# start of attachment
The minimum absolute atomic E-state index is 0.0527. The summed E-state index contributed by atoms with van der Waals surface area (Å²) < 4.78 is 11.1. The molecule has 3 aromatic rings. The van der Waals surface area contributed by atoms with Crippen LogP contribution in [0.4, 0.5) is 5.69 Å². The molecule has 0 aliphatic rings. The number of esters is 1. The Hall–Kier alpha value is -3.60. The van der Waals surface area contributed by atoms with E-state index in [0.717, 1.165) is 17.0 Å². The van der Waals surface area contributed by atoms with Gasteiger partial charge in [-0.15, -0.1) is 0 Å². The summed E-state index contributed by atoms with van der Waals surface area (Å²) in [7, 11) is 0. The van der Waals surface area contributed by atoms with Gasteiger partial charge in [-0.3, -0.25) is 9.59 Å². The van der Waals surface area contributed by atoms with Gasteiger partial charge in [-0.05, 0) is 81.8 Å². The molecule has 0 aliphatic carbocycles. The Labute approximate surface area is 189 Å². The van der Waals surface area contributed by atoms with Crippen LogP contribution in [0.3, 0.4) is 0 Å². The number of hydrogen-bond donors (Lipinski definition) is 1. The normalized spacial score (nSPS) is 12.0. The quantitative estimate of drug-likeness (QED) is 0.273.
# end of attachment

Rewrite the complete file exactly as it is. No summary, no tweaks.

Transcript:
The minimum absolute atomic E-state index is 0.0527. The summed E-state index contributed by atoms with van der Waals surface area (Å²) < 4.78 is 11.1. The molecule has 3 aromatic rings. The van der Waals surface area contributed by atoms with Crippen LogP contribution in [0.4, 0.5) is 5.69 Å². The molecule has 0 aliphatic rings. The number of esters is 1. The Hall–Kier alpha value is -3.60. The van der Waals surface area contributed by atoms with E-state index in [0.717, 1.165) is 17.0 Å². The van der Waals surface area contributed by atoms with Gasteiger partial charge in [-0.15, -0.1) is 0 Å². The summed E-state index contributed by atoms with van der Waals surface area (Å²) in [7, 11) is 0. The van der Waals surface area contributed by atoms with Gasteiger partial charge in [-0.3, -0.25) is 9.59 Å². The van der Waals surface area contributed by atoms with Gasteiger partial charge in [-0.05, 0) is 81.8 Å². The molecule has 0 aliphatic carbocycles. The Labute approximate surface area is 189 Å². The van der Waals surface area contributed by atoms with Crippen LogP contribution in [0.3, 0.4) is 0 Å². The number of hydrogen-bond donors (Lipinski definition) is 1. The normalized spacial score (nSPS) is 12.0. The quantitative estimate of drug-likeness (QED) is 0.273.